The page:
The Flowers of War (2011)
Average Rating: 5.5/10
Reviews Counted: 56
Fresh: 23 | Rotten: 33
No consensus yet.
Average Rating: 4.8/10
Critic Reviews: 16
Fresh: 2 | Rotten: 14
No consensus yet.
Average Rating: 3.8/5
User Ratings: 6,197
In 1937, Nanking stands at the forefront of a war between China and Japan. As the invading Japanese Imperial Army overruns China's capital city, desperate civilians seek refuge behind the nominally protective walls of a western cathedral. Here, John Miller (Christian Bale), an American trapped amidst the chaos of battle and the ensuing occupation takes shelter, joined by a group of innocent schoolgirls and thirteen courtesans, equally determined to escape the horrors taking place outside the
Dec 21, 2011 Limited
Jul 10, 2012
Wrekin Hill Entertainment - Official Site
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December 22, 2011:The Humble Beginnings of Christian Bale
Before he was a star, he was a fast-footed pitchman for Pac-Man Cereal.
December 16, 2011:Christian Bale Involved in Skirmish with Chinese Security Guards
You totally read that right.
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Zhang's flamboyant camera choreography and diva-ish flounces of melodrama are vivid but misplaced.
An unsettling mixture of spectacular brutality and sentimentality that might make even Steven Spielberg blush.
The director's grip on the drama is often weakened by his penchant for creating spectacles.
All Zhang's splendor does is foster cognitive dissonance in an audience.
A strange hybrid of "City of Life and Death" and "Father Goose" that nevertheless, in the hands of Zhang Yimou, musters a few striking moments.
The filming techniques cross Saving Private Ryan with Zimou's own Hero and other dynastic, martial arts-driven Chinese epics.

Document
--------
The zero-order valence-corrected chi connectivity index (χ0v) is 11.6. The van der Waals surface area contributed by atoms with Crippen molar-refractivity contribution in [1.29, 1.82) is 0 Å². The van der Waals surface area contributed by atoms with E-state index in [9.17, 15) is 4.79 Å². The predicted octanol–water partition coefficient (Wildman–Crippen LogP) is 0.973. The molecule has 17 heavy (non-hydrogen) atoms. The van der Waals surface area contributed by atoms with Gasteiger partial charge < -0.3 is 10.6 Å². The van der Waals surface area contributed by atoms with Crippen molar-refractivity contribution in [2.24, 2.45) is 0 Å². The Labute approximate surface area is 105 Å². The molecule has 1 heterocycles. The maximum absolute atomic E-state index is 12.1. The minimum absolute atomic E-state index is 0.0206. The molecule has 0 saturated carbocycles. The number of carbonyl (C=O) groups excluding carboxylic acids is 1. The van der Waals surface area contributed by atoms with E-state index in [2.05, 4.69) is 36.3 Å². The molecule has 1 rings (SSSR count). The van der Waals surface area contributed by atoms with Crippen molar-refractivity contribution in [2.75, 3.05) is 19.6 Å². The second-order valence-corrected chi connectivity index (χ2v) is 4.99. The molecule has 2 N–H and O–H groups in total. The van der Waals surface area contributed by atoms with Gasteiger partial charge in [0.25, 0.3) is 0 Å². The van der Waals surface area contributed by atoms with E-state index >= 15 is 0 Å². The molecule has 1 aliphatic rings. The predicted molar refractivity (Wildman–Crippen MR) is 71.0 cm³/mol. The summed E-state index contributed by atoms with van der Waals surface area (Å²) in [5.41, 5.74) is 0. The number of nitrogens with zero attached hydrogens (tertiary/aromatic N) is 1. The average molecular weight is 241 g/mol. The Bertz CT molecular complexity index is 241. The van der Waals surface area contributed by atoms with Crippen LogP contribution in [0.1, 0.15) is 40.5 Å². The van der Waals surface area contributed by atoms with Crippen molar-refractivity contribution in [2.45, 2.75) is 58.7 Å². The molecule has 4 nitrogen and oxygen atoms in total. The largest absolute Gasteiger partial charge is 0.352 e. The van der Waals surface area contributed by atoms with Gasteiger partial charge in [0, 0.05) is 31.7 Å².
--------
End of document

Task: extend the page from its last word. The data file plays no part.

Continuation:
It can look tremendous, even if Zhao Xiaoding's hyper-stylised '90-retro cinematography sits uneasily beside relentless bloodshed and sexual violations.
Bale is forthright and emotional in the role, and with a hint of boyish vulnerability, even reminds us of his 13-year-old self in Spielberg's Empire of the Sun.
Maudlin make-believe in which a molecule of fact has been dropped like vermouth into a martini ...
Zhang gives his fondness for chaste melodrama and shimmering colours full rein: it's a style that suits his courtly martial arts films such as Hero, but this material would have benefited from a more Spielbergian, or perhaps David Lean-ian, approach.
The title alludes to a precious beauty that grows during times of war, but this is just taking things way too far. The colour here is way off.
Impressively directed and beautifully shot, this is a compelling, superbly acted drama that exerts a powerful emotional grip, though it's impossible not to suspect that certain liberties have been taken with the actual events.
It is is impossible not to be moved. Bales sometimes overeggs his Western saviour yet is watchable throughout, imbuing Miller with a nobility that is only explained in the final reel.
As you'd expect, it's beautiful, emotional and exciting, if florid in style. Bale, beauties and English dialogue widen Yimou's appeal.
Um filme que peca ao ouvir a expressão "espetáculo de crueldade" e conferir maior peso à primeira palavra do que à segunda.
Veering from the sensational to the maudlin, this is a compromised epic that panders to the Chinese audience.
...the movie's less-than-engrossing atmosphere [is] compounded by its stagy and distressingly uneventful midsection...
Not only huge and unwieldy, but seemingly unsure of what it wants to do/say/prove.
Audience Reviews for The Flowers of War
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